It can therefore be seen from the foregoing description that the instant invention completely eliminates the error occuring in the rotating phase angle between the REC signals and the read head reproducing signals by developing a switching signal for application to the final switching device through envelope detection of one of the plurality of reproduced signals and conversion of the detected envelope into a pulse employed for accurate switching purposes. This technique completely eliminates the need for providing compensating circuitry to accurately determine the switching phase of the final switching device, while at the same time utilizing the conventional switching technique or preliminary combining of the plural reproduced signals. I

Although there has been described'a preferred embodiment of this novel invention, many variations and modifications will now be apparent to those skilled in the art. Therefore, this invention is to be limited, not by the specific disclosure herein, but only by the appending claims.

We claim: Y

1. Switching means for-use in television signal recording and/or reproducing systems having a rotary-type head assembly comprised of plural read headsfor reading patterns on a moving tape to reproduce television signals representative of said patterns; said switching means comprising:

first means receiving reproduced television signals from one of said read heads for removing those components whose levels are less than a predetermined level;

means for envelope-detecting the output signal of said removing means and means, coupled thereto for producing a first switching signal;

first switching means for combining; the reproduced television signals generated by said read heads; and

said first switching means being controlled by said first switching signals to accurately combine said reproduced television signals in accordance with their proper relationship.

2. The switching meanspf claim 1 further comprising:

means controlled by said rotary'hea'd assembly for generating switching signals; I f

a plurality of second switching means for combining selected ones of said reproduced signals, said plurality of second switching means being-controlled by said second switching signals to combine selected portions of the reproduced signals applied thereto; and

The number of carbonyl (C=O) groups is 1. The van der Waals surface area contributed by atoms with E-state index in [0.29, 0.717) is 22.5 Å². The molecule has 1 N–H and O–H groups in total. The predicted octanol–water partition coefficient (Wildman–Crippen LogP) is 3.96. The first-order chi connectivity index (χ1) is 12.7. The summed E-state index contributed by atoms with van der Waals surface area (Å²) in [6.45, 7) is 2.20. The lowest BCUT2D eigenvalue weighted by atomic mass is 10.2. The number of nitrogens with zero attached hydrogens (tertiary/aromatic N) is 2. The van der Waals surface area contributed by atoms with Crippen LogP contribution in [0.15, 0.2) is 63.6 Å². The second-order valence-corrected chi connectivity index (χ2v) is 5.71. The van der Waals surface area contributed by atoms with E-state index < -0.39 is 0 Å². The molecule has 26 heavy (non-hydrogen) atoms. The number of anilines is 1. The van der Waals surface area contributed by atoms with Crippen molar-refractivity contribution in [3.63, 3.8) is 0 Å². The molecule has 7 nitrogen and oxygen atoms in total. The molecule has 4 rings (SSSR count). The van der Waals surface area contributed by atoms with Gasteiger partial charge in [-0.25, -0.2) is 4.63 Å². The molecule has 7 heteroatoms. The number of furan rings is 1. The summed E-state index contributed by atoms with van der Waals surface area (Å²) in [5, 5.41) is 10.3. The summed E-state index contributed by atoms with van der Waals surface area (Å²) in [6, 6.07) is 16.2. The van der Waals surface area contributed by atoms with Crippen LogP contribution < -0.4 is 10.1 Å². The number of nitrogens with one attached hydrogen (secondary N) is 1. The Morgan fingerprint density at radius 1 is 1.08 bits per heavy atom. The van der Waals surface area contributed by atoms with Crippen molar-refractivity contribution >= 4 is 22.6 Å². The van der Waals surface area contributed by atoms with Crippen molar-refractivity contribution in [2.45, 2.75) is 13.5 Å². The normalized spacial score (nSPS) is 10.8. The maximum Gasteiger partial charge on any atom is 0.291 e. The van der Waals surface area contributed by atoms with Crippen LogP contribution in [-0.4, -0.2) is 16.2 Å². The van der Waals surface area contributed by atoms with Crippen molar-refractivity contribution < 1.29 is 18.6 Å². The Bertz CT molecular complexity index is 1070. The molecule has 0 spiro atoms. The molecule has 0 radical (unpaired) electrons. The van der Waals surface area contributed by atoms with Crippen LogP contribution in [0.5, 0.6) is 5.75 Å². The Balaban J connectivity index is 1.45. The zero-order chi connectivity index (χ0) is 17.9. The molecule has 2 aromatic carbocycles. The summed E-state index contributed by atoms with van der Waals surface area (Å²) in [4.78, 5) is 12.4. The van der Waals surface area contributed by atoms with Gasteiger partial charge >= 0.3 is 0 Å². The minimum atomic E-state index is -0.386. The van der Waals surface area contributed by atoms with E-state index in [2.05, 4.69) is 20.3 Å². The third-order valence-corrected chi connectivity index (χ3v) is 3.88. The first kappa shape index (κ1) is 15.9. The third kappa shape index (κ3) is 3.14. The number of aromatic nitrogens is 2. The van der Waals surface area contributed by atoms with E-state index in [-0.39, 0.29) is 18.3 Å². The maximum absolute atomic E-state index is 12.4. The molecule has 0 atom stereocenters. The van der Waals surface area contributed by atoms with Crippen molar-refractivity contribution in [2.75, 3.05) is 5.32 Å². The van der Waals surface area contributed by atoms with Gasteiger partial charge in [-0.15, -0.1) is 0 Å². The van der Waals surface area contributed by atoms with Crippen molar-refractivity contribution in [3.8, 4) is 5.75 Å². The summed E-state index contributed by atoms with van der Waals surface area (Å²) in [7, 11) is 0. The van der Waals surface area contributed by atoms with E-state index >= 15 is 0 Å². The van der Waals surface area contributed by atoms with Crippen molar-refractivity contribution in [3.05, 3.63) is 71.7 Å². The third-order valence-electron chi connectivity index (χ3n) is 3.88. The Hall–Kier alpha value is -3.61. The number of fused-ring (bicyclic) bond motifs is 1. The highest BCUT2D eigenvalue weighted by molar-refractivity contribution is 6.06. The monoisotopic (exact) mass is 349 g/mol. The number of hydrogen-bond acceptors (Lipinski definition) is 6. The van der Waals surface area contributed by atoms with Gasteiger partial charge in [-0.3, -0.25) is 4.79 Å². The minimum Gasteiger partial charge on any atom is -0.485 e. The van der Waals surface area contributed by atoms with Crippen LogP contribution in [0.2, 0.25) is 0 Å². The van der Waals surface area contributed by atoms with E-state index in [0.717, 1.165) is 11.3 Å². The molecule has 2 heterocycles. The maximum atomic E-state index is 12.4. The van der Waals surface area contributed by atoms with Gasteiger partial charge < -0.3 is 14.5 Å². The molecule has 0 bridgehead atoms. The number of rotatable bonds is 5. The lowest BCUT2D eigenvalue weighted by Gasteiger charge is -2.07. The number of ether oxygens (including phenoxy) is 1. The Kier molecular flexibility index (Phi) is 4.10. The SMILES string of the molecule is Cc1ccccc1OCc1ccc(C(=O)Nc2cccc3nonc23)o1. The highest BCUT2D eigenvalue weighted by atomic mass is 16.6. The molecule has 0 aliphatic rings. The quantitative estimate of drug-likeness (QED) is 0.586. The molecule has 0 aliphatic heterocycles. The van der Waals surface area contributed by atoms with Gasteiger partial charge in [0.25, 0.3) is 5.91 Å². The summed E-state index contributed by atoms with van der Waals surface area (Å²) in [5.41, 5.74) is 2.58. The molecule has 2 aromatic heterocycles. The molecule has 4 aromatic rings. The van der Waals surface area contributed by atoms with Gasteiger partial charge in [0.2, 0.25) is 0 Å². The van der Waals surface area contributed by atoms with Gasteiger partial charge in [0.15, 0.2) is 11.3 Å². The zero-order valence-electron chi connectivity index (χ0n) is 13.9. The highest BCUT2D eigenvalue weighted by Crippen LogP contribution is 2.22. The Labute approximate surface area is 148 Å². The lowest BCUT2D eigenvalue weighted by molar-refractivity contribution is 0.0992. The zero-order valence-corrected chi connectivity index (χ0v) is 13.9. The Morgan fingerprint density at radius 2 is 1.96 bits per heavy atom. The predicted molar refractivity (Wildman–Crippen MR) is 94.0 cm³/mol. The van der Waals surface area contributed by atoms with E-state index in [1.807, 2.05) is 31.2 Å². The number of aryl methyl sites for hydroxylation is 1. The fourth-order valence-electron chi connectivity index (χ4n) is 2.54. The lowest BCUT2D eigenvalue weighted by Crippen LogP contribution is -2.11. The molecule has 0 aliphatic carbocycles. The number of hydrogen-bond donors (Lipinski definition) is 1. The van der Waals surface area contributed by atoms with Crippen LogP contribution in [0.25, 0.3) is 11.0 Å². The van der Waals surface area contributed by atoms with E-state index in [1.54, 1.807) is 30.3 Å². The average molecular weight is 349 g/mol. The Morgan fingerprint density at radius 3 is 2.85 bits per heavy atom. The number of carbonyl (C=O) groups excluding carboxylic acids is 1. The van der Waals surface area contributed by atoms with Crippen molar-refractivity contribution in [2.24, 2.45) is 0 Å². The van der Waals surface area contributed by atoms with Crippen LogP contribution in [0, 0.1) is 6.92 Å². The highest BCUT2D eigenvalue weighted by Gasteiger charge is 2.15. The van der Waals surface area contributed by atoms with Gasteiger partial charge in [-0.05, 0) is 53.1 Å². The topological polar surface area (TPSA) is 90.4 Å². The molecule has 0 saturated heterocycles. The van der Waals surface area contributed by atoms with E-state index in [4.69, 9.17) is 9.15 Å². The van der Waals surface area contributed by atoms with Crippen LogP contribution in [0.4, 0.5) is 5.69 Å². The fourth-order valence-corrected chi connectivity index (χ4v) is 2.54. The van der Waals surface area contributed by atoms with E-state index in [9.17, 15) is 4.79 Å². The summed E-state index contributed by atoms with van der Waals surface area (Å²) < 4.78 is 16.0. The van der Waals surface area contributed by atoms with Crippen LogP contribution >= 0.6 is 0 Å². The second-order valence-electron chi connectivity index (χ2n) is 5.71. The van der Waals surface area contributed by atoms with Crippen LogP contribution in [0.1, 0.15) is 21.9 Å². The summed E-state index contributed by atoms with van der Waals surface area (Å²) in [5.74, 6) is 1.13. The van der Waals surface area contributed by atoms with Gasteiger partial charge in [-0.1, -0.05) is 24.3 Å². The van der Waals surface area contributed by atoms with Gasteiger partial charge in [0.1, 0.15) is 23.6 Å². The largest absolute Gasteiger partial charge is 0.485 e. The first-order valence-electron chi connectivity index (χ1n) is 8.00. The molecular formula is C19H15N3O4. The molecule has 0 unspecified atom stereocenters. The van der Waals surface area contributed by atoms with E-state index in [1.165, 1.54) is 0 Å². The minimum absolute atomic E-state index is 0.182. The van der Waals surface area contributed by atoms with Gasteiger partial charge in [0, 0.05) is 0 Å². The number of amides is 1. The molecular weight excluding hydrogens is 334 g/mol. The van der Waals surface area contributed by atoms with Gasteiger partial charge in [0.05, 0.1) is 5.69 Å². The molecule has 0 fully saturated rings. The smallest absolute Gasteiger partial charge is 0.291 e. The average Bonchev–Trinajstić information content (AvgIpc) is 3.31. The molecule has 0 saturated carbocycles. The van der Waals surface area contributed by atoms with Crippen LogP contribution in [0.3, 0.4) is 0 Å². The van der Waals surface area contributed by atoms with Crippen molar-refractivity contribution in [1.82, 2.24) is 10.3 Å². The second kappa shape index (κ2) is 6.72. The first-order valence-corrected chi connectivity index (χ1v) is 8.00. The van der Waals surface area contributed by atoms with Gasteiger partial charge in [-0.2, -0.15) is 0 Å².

said first switching means receiving the combined signals from said plurality of second switching means and being controlled by said first switching signals to combine selected portions of the initially combined signals to form a composite continuous signal;

3. The switching means of claimZ further comprising delay means coupled between said switching signal means and at least one of said plurality of second switching means for delaying said second switching pulses by an amount sufiicient to cause proper switching of the reproduced signals applied to the second switching means coupled to said delay means.

4. The switching means of claim 2 wherein:

said switching signal generating means is comprised of a ring provided for rotation with said rotary head assembly comprised of alternating sectors of contrasting brightness;

photosensitive means cooperating with said ring for generating said switching signals.

5. The switching means of claim 2 further comprising means receiving said first and second switching signals and being coupled to said first switching means for suppressing selected portions of said first switching signal under control of said second switching signal.

6. The switching means of claimS further comprising delay means coupled to said suppressing means for delaying output signals from 1 said suppressing means by a predetermined amount. I

7. The switching means of claim 6 further comprising means coupled between said first switching :means and said delay means for generating first switching pulses to be applied to said first switching circuit means: I

means coupled to the output of said first switching means for demodulating said composite continuous signal; means coupled to said demodulating means for generating horizontal synchronizing signals; said means for generating said switching signals being further coupled to the output of said horizontal synchronizingpulse signal generating means for precisely controlling the final switching pulses to be in synchronism with said horizontal synchronizing pulses and to be in proper phase relationship with said reproduced signals derived from said read heads.

Patent Citations
Cited PatentFiling datePublication dateApplicantTitle
US2968692 *Oct 8, 1956Jan 17, 1961AmpexElectronic switching system for magnetic recorder and/or reproducer
US2979557 *Oct 1, 1957Apr 11, 1961Rca CorpRecording and reproducing system
US3084214 *Feb 16, 1961Apr 2, 1963Fernseh GmbhElectronic switch for rotating head recorder
US3290438 *Oct 25, 1963Dec 6, 1966Shiro OkamuraRecording and reproducing system having redundant recording and selective reproduction
US3316358 *May 17, 1963Apr 25, 1967AmpexSwitching circuit for rotary magnetic heads
Referenced by
Citing PatentFiling datePublication dateApplicantTitle
US4392162 *Sep 30, 1980Jul 5, 1983Sony CorporationDigital video signal reproducing apparatus
US4686582 *Jan 6, 1986Aug 11, 1987Eastman Kodak CompanyHead switching in high resolution video reproduction apparatus
US4752839 *Jan 6, 1986Jun 21, 1988Eastman Kodak CompanyHead switching in high resolution video reproduction apparatus
U.S. Classification360/61, G9B/15.18
International ClassificationG11B15/12, G11B15/14
Cooperative ClassificationG11B15/14
European ClassificationG11B15/14